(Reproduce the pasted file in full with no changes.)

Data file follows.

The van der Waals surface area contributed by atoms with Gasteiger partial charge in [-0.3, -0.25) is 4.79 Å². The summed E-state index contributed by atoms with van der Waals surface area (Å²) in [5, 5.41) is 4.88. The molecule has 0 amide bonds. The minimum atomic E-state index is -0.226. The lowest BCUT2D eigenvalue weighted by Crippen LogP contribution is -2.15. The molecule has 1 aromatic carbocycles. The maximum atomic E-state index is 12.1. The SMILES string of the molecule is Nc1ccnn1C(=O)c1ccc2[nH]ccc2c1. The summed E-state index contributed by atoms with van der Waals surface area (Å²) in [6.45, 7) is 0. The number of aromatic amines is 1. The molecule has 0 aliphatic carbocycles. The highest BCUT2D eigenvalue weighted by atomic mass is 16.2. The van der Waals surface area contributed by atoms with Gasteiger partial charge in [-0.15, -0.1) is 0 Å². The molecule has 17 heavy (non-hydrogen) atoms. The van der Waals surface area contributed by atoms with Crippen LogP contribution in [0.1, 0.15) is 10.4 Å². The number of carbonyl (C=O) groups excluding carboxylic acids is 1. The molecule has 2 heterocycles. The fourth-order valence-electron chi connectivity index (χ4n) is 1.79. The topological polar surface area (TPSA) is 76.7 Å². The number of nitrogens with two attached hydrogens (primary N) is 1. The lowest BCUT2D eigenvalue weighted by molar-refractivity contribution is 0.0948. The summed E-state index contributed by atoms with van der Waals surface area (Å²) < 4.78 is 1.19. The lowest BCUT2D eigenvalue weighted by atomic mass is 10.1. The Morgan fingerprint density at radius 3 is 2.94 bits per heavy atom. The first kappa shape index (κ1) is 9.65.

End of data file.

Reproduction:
The van der Waals surface area contributed by atoms with Gasteiger partial charge in [-0.3, -0.25) is 4.79 Å². The summed E-state index contributed by atoms with van der Waals surface area (Å²) in [5, 5.41) is 4.88. The molecule has 0 amide bonds. The minimum atomic E-state index is -0.226. The lowest BCUT2D eigenvalue weighted by Crippen LogP contribution is -2.15. The molecule has 1 aromatic carbocycles. The maximum atomic E-state index is 12.1. The SMILES string of the molecule is Nc1ccnn1C(=O)c1ccc2[nH]ccc2c1. The summed E-state index contributed by atoms with van der Waals surface area (Å²) in [6.45, 7) is 0. The number of aromatic amines is 1. The molecule has 0 aliphatic carbocycles. The highest BCUT2D eigenvalue weighted by atomic mass is 16.2. The van der Waals surface area contributed by atoms with Gasteiger partial charge in [-0.15, -0.1) is 0 Å². The molecule has 17 heavy (non-hydrogen) atoms. The van der Waals surface area contributed by atoms with Crippen LogP contribution in [0.1, 0.15) is 10.4 Å². The number of carbonyl (C=O) groups excluding carboxylic acids is 1. The molecule has 2 heterocycles. The fourth-order valence-electron chi connectivity index (χ4n) is 1.79. The topological polar surface area (TPSA) is 76.7 Å². The number of nitrogens with two attached hydrogens (primary N) is 1. The lowest BCUT2D eigenvalue weighted by molar-refractivity contribution is 0.0948. The summed E-state index contributed by atoms with van der Waals surface area (Å²) < 4.78 is 1.19. The lowest BCUT2D eigenvalue weighted by atomic mass is 10.1. The Morgan fingerprint density at radius 3 is 2.94 bits per heavy atom. The first kappa shape index (κ1) is 9.65.